Monday, October 10, 2011


"Putting a line across the water and asking a marine mammal to not swim across it is dumb."

– Santa Barbara Independent


Demand high for albacore

Demand for sustainable, Northwest albacore was greater than ever this summer, despite a slow start to the season caused by unfavorable weather conditions. The increase in demand is part of a wider trend of Northwest consumers seeking out locally-caught seafood.


Two Nushagak whales dead

Biologists are still looking for the youngest in a trio of killer whales that swam up Southwest Alaska's Nushagak River.

– Anchorage Daily News

Puget crabbers denied

Judge Thomas McPhee denied the motion by the Puget Sound commercial crab industry to stop the expansion of crab fishing by sport crabbers.

– Seattle Times

Stealth hides fish pirates

The recent seizure of a stateless ship in international waters 2,600 miles off Alaska's coast has spotlighted the challenge that the U.S. and other nations face in trying to crack down on illegal fishing, an activity that accounts for up to $23.5 billion a year in global economic losses.

— Anchorage Daily News

Otters would decimate others

Not even the most politically savvy sea otter activist tries to deny it: If the endangered species is once again allowed to swim in Southern California waters as is currently being proposed by the U.S. Fish & Wildlife Service, the commercial shellfisheries along the mainland coast from Point Conception to Carpinteria — namely spiny lobster, sea urchin, crab, and sea cucumber — are likely to be decimated within a decade.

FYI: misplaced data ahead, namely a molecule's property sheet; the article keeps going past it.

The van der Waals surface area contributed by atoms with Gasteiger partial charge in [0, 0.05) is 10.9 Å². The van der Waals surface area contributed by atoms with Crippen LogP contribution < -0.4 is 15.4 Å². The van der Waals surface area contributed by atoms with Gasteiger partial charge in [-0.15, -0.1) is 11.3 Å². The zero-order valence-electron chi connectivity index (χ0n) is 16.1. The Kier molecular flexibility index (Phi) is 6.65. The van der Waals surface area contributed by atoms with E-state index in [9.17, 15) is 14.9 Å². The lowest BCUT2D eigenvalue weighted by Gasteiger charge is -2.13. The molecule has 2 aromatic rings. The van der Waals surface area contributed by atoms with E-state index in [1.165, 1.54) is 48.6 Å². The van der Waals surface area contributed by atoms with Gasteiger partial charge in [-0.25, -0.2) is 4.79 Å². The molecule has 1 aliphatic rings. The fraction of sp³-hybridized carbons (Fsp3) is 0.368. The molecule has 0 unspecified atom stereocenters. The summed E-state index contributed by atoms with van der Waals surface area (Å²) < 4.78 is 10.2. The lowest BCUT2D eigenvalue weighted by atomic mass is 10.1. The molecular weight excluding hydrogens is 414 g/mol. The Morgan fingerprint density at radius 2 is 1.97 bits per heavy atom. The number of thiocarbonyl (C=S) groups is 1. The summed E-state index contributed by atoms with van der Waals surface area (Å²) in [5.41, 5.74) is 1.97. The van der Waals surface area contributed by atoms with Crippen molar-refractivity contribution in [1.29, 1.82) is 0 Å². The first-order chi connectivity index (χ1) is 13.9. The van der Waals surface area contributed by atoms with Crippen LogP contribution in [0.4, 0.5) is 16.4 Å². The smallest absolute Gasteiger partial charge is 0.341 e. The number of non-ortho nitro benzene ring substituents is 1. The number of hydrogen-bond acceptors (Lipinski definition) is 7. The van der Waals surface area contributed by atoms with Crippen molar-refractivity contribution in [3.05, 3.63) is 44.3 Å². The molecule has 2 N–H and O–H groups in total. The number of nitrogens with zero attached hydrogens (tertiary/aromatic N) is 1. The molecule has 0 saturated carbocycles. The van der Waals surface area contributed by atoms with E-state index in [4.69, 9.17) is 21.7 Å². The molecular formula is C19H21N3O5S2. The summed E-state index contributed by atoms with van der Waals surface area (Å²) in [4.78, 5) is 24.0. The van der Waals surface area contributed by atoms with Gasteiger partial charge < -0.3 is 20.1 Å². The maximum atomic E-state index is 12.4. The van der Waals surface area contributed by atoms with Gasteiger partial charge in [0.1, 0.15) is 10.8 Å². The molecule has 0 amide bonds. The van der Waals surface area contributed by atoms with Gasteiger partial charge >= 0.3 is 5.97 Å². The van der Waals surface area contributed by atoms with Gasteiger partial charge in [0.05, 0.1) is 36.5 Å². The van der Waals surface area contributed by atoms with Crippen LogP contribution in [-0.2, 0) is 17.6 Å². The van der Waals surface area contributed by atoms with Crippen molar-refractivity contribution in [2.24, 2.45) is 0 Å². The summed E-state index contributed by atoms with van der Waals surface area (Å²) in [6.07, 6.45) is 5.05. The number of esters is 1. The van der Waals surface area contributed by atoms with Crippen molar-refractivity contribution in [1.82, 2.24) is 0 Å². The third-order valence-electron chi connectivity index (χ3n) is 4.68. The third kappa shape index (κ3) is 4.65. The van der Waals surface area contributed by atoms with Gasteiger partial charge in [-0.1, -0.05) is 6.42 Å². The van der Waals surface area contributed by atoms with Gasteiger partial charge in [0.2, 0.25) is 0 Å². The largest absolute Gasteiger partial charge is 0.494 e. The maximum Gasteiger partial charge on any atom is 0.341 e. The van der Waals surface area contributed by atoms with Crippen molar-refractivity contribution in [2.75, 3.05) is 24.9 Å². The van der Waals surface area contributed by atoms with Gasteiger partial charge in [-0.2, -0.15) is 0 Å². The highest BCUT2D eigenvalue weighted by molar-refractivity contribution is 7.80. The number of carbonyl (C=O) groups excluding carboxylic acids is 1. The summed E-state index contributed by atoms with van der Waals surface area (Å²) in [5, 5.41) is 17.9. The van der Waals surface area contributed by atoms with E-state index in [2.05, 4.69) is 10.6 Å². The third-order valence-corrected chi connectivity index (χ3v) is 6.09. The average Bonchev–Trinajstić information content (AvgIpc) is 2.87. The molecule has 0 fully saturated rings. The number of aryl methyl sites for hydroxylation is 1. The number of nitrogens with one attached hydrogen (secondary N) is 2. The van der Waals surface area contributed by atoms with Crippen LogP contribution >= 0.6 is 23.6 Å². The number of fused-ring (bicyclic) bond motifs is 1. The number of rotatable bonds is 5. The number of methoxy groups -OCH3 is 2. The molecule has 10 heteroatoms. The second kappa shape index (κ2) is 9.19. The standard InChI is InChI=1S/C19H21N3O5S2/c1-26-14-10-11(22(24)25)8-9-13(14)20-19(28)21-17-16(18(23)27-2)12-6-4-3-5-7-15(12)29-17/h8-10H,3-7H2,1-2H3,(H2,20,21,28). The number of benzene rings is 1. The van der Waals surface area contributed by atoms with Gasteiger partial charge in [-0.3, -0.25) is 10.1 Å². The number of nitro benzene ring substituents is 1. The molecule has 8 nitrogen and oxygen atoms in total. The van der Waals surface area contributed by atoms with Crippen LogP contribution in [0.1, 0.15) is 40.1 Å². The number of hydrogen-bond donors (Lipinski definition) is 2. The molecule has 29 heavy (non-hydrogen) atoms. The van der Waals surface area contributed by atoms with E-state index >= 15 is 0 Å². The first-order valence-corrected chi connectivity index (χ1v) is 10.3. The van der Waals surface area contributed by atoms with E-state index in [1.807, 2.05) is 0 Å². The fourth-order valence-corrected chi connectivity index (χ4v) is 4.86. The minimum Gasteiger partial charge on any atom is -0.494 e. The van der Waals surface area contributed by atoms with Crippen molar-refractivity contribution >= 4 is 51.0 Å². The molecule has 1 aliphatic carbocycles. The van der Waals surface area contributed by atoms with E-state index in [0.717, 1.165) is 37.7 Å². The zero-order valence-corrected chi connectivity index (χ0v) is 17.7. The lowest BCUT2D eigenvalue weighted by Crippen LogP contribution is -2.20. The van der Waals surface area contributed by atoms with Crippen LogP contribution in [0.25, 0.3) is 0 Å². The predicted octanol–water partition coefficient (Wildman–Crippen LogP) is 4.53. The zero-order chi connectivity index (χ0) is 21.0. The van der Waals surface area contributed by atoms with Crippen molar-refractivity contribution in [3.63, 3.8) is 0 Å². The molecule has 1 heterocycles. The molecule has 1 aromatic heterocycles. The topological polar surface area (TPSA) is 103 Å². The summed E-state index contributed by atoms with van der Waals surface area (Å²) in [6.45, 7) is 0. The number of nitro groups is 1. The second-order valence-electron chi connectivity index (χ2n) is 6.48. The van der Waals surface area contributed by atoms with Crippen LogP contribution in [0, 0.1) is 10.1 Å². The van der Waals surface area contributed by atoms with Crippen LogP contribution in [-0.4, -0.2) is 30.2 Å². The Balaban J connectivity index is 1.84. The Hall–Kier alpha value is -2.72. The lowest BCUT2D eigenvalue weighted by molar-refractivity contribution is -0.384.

– Santa Barbara Independent

Fewer rats on pirate ship

The contractor hired to eradicate the rats aboard a seized vessel accused of illegal fishing says the rat problem isn't so bad.

– Anchorage Daily News

Calif salmon stamp

The bill, SB 470, extends the commercial salmon stamp program which was initiated by fishermen more than 30 years ago.

– FishNewsEU

Bristol Bay leadership

Here's an announcement from the Bristol Bay Regional Seafood Development Association.

– Pacific Fishing columnist Wesley Loy, writing in his blog: Deckboss

Salmon shun B.C. spill river

Coho and Chinook salmon are milling about in Saanich Inlet, but few have entered the Goldstream River and concerns are growing that residual effects from the April fuel spill could be keeping them away.

– Victoria Times Colonist


Tuesday, October 11, 2011


The halibut by-catch – all of which is dumped back into the sea, much of it dead – was down almost 5 percent the last week of the month.

– Alaska Dispatch

Hopes high for Calif. salmon

It's been a "so-so" year, they all agree, but one that brings hope that salmon fishing in California has returned for good.

– San Jose Mercury News